I. Glenn Cohen, Tina Stevens & Stuart Newman, Biotech Juggernaut: Hope, Hype, and Hidden Agendas of Entrepreneurial, 54 Law & Soc’y Rev. 524 (2020)(book review).
Categories:
Health Care
,
Technology & Law
Sub-Categories:
Bioethics
,
Medical Technology
Type: Article
Jesse M. Fried, Delisting Chinese Companies Plays Straight Into Their Hands, FT.com (June 1, 2020).
Categories:
Corporate Law & Securities
,
Government & Politics
Sub-Categories:
Securities Law & Regulation
,
Shareholders
,
Congress & Legislation
Type: Other
Jack Goldsmith, Opinion, Here’s a Better Way to Protect our Inspectors General, Wash. Post (June 1, 2020, 7:30 AM EDT).
Categories:
Government & Politics
Sub-Categories:
Congress & Legislation
,
Executive Office
,
Government Accountability
,
Politics & Political Theory
,
Separation of Powers
Type: Other
Amanda L. Tyler, Brian T. Fitzpatrick, Charles Fried, John F. Manning, Justice Ruth Bader Ginsburg & Richard H. Fallon, Jr., In Memoriam: Professor David L. Shapiro, 133 Harv. L. Rev. 2452 (2020).
Categories:
Legal Profession
Sub-Categories:
Biography & Tribute
,
Legal Education
,
Legal Scholarship
,
Legal Services
Type: Article
I. Glenn Cohen, Nikolas Bowie, Megan Jones & Eli Y. Adashi, Preventing Female Genital Mutilation in the United States: The Legal Threat to Effective Action, 110 Am. J. Pub. Health 813 (2020).
Categories:
Criminal Law & Procedure
,
Discrimination & Civil Rights
,
Health Care
,
Government & Politics
,
International, Foreign & Comparative Law
Sub-Categories:
Criminal Prosecution
,
Civil Rights
,
Discrimination
,
Gender & Sexuality
,
Congress & Legislation
,
State & Local Government
,
Health Law & Policy
,
Human Rights Law
,
Treaties & International Agreements
Type: Article
Abstract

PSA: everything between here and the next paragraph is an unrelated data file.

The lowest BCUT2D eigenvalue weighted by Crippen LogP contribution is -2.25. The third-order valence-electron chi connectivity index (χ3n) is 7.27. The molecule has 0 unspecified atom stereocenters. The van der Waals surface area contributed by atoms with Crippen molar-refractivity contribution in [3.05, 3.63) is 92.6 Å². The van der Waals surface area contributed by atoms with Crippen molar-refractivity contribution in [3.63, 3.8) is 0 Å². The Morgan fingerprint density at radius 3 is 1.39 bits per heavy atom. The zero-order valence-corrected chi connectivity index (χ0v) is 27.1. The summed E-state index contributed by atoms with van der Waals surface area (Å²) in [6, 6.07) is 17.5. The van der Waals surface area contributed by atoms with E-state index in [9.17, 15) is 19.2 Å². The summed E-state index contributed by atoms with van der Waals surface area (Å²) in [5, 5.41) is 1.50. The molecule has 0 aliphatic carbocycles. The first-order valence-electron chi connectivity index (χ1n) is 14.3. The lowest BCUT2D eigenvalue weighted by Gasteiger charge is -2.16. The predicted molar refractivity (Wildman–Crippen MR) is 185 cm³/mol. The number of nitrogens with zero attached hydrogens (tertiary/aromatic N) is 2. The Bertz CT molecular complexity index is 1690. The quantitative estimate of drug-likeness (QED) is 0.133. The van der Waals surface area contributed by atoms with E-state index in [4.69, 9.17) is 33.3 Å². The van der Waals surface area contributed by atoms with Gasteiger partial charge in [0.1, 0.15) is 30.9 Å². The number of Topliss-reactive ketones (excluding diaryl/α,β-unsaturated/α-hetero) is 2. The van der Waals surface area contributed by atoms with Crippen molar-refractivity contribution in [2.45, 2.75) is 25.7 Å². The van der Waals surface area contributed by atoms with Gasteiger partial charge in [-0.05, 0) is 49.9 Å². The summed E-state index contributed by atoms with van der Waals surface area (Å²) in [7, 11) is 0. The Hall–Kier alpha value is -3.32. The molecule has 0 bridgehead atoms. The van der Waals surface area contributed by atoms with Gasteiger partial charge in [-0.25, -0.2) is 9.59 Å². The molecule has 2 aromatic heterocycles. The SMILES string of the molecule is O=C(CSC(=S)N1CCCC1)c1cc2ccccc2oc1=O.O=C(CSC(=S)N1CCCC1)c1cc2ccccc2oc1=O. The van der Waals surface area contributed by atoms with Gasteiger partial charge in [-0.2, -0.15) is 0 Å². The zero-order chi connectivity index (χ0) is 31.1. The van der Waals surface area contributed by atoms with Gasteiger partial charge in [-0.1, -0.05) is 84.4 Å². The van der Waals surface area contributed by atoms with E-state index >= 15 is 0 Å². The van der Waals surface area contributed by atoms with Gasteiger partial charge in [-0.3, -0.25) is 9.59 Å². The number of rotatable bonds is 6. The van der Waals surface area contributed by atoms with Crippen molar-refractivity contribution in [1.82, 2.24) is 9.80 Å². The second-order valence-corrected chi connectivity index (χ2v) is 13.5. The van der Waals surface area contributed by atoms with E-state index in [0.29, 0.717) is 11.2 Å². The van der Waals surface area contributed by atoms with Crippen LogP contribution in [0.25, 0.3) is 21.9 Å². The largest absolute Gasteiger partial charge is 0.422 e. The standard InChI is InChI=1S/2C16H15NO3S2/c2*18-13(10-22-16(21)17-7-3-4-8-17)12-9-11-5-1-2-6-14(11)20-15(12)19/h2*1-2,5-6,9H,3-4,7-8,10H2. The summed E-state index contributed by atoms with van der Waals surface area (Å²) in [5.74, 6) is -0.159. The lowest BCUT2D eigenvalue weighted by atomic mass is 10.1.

FGM can cause short-term complications such as severe pain, hemorrhage, tetanus infection, and urine retention.2 Long-term consequences include recurrent urinary tract infections, cyst formation, sexual difficulties, and increased risk of childbirth complications and newborn deaths.2 While some claim religious or ethnographic reasons for the practice, others view it as sustained by myths of femininity and virginity, and intended to cure vaginal "uncleanliness," prevent "deviant" premarital sexual activity, preserve "purity," and hinder sexual pleasure.2 FGM is a globally recognized human rights violation rendered unlawful under several international treaties. THE COURT'S DECISION On November 20, 2018, Judge Bernard A. Friedman of the US District Court for the Eastern District of Michigan found in Nagarwala that the statute exceeded the federal government's enumerated powers and thus declared the statute unconstitutional.3 The federal government, the court made clear, has no authority to police local or state criminal activity; such authority should be left to the states.3 The Department of Justice declined to prosecute its appeal and the US Sixth Circuit Court of Appeals refused a request by the House of Representatives to intervene, making Judge Friedman's opinion the final word.4,5 Most criminal laws are passed and enforced by states, as Congress has the power to pass legislation only in areas in which the Constitution grants it authority. "4(p31) It also accords with the interpretation of Congress, which passed the FGM ban after finding that no "single State or local jurisdiction [could] control [FGM]" or protect against the physical, psychological, and civil injury it causes.5 Second, the district court mischaracterized FGM as a noncommercial "form of physical assault" rather than as a paid-for health care service within the national market of licensed medical providers. 3(p22) As federal prosecutors argued, "FGM is usually performed by trained practitioners," and the statute "contemplates criminalizing FGM undertaken by medical practitioners in a commercial healthcare setting, which is in and of itself economic activity.